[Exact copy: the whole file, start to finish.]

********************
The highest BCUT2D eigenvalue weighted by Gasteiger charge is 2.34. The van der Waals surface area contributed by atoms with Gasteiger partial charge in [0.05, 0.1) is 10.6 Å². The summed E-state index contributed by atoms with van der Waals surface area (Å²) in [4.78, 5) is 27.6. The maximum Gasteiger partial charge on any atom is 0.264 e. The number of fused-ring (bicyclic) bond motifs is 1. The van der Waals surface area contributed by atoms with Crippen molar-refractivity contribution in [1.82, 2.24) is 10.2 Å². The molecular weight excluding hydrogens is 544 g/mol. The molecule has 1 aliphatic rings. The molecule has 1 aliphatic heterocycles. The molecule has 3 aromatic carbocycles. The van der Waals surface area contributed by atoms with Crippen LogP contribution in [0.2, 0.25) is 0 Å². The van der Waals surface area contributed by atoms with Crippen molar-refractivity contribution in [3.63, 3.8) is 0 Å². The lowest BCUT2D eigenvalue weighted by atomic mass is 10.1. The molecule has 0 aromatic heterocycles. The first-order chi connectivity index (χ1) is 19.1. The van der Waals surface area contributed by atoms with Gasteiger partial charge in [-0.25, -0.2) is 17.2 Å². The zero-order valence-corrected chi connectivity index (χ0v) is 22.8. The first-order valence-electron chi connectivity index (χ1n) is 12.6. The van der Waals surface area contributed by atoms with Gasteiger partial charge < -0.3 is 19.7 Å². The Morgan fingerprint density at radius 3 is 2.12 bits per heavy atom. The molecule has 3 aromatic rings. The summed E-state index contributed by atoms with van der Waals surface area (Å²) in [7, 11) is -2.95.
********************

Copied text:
The highest BCUT2D eigenvalue weighted by Gasteiger charge is 2.34. The van der Waals surface area contributed by atoms with Gasteiger partial charge in [0.05, 0.1) is 10.6 Å². The summed E-state index contributed by atoms with van der Waals surface area (Å²) in [4.78, 5) is 27.6. The maximum Gasteiger partial charge on any atom is 0.264 e. The number of fused-ring (bicyclic) bond motifs is 1. The van der Waals surface area contributed by atoms with Crippen molar-refractivity contribution in [1.82, 2.24) is 10.2 Å². The molecular weight excluding hydrogens is 544 g/mol. The molecule has 1 aliphatic rings. The molecule has 1 aliphatic heterocycles. The molecule has 3 aromatic carbocycles. The van der Waals surface area contributed by atoms with Crippen LogP contribution in [0.2, 0.25) is 0 Å². The van der Waals surface area contributed by atoms with Crippen molar-refractivity contribution in [3.63, 3.8) is 0 Å². The lowest BCUT2D eigenvalue weighted by atomic mass is 10.1. The molecule has 0 aromatic heterocycles. The first-order chi connectivity index (χ1) is 19.1. The van der Waals surface area contributed by atoms with Gasteiger partial charge in [-0.25, -0.2) is 17.2 Å². The zero-order valence-corrected chi connectivity index (χ0v) is 22.8. The first-order valence-electron chi connectivity index (χ1n) is 12.6. The van der Waals surface area contributed by atoms with Gasteiger partial charge < -0.3 is 19.7 Å². The Morgan fingerprint density at radius 3 is 2.12 bits per heavy atom. The molecule has 3 aromatic rings. The summed E-state index contributed by atoms with van der Waals surface area (Å²) in [7, 11) is -2.95.